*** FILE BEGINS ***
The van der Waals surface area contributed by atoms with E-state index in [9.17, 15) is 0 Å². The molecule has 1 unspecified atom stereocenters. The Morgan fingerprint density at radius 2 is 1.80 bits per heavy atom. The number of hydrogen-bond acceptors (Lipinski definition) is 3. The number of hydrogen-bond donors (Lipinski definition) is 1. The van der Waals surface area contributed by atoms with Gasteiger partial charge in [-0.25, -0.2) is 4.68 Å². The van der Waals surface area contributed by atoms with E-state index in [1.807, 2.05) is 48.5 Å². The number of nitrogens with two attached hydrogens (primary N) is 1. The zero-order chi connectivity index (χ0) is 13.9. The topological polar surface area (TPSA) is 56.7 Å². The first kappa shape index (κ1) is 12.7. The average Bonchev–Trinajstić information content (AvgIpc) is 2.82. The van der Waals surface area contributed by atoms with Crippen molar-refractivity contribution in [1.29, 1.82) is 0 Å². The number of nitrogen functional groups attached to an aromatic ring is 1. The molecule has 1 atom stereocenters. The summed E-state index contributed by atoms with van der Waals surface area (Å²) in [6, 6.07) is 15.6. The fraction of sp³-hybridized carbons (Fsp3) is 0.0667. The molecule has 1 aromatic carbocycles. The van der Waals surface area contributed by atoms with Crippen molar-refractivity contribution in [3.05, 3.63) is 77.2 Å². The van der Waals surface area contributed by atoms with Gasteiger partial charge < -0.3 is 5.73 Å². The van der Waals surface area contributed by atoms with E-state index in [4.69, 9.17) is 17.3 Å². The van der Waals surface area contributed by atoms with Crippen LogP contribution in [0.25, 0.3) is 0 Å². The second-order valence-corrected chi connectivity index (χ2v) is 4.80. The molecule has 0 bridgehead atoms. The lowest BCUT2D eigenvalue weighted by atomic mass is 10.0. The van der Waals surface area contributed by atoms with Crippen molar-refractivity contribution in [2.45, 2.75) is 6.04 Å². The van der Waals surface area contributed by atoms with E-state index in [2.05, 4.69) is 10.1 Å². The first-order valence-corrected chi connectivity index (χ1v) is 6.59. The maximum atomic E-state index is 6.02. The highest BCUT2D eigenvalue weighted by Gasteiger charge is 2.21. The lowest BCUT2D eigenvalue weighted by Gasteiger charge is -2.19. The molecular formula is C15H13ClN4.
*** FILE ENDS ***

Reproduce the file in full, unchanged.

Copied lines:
The van der Waals surface area contributed by atoms with E-state index in [9.17, 15) is 0 Å². The molecule has 1 unspecified atom stereocenters. The Morgan fingerprint density at radius 2 is 1.80 bits per heavy atom. The number of hydrogen-bond acceptors (Lipinski definition) is 3. The number of hydrogen-bond donors (Lipinski definition) is 1. The van der Waals surface area contributed by atoms with Gasteiger partial charge in [-0.25, -0.2) is 4.68 Å². The van der Waals surface area contributed by atoms with E-state index in [1.807, 2.05) is 48.5 Å². The number of nitrogens with two attached hydrogens (primary N) is 1. The zero-order chi connectivity index (χ0) is 13.9. The topological polar surface area (TPSA) is 56.7 Å². The first kappa shape index (κ1) is 12.7. The average Bonchev–Trinajstić information content (AvgIpc) is 2.82. The van der Waals surface area contributed by atoms with Crippen molar-refractivity contribution in [1.29, 1.82) is 0 Å². The number of nitrogen functional groups attached to an aromatic ring is 1. The molecule has 1 atom stereocenters. The summed E-state index contributed by atoms with van der Waals surface area (Å²) in [6, 6.07) is 15.6. The fraction of sp³-hybridized carbons (Fsp3) is 0.0667. The molecule has 1 aromatic carbocycles. The van der Waals surface area contributed by atoms with Crippen molar-refractivity contribution in [3.05, 3.63) is 77.2 Å². The van der Waals surface area contributed by atoms with Gasteiger partial charge < -0.3 is 5.73 Å². The van der Waals surface area contributed by atoms with E-state index in [4.69, 9.17) is 17.3 Å². The van der Waals surface area contributed by atoms with Crippen LogP contribution in [0.25, 0.3) is 0 Å². The second-order valence-corrected chi connectivity index (χ2v) is 4.80. The molecule has 0 bridgehead atoms. The lowest BCUT2D eigenvalue weighted by atomic mass is 10.0. The van der Waals surface area contributed by atoms with Crippen molar-refractivity contribution in [2.45, 2.75) is 6.04 Å². The van der Waals surface area contributed by atoms with E-state index in [2.05, 4.69) is 10.1 Å². The first-order valence-corrected chi connectivity index (χ1v) is 6.59. The maximum atomic E-state index is 6.02. The highest BCUT2D eigenvalue weighted by Gasteiger charge is 2.21. The lowest BCUT2D eigenvalue weighted by Gasteiger charge is -2.19. The molecular formula is C15H13ClN4.